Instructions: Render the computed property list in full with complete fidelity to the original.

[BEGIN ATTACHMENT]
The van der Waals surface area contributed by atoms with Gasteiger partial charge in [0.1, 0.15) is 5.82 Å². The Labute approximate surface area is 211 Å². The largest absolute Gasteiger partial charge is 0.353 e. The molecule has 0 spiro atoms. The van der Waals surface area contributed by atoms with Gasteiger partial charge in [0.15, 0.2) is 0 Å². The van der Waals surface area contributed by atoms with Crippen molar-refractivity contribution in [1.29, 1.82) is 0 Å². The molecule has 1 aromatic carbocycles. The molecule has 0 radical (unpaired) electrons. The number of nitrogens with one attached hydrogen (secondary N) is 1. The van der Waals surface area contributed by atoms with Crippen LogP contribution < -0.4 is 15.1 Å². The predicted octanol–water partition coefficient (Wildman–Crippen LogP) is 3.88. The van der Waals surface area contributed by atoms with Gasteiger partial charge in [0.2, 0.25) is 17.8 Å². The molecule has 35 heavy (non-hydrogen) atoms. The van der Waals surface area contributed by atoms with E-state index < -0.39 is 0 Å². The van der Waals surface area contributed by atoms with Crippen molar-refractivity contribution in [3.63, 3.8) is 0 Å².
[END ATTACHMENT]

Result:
The van der Waals surface area contributed by atoms with Gasteiger partial charge in [0.1, 0.15) is 5.82 Å². The Labute approximate surface area is 211 Å². The largest absolute Gasteiger partial charge is 0.353 e. The molecule has 0 spiro atoms. The van der Waals surface area contributed by atoms with Gasteiger partial charge in [0.15, 0.2) is 0 Å². The van der Waals surface area contributed by atoms with Crippen molar-refractivity contribution in [1.29, 1.82) is 0 Å². The molecule has 1 aromatic carbocycles. The molecule has 0 radical (unpaired) electrons. The number of nitrogens with one attached hydrogen (secondary N) is 1. The van der Waals surface area contributed by atoms with Crippen LogP contribution < -0.4 is 15.1 Å². The predicted octanol–water partition coefficient (Wildman–Crippen LogP) is 3.88. The van der Waals surface area contributed by atoms with Gasteiger partial charge in [0.2, 0.25) is 17.8 Å². The molecule has 35 heavy (non-hydrogen) atoms. The van der Waals surface area contributed by atoms with E-state index < -0.39 is 0 Å². The van der Waals surface area contributed by atoms with Crippen molar-refractivity contribution in [3.63, 3.8) is 0 Å².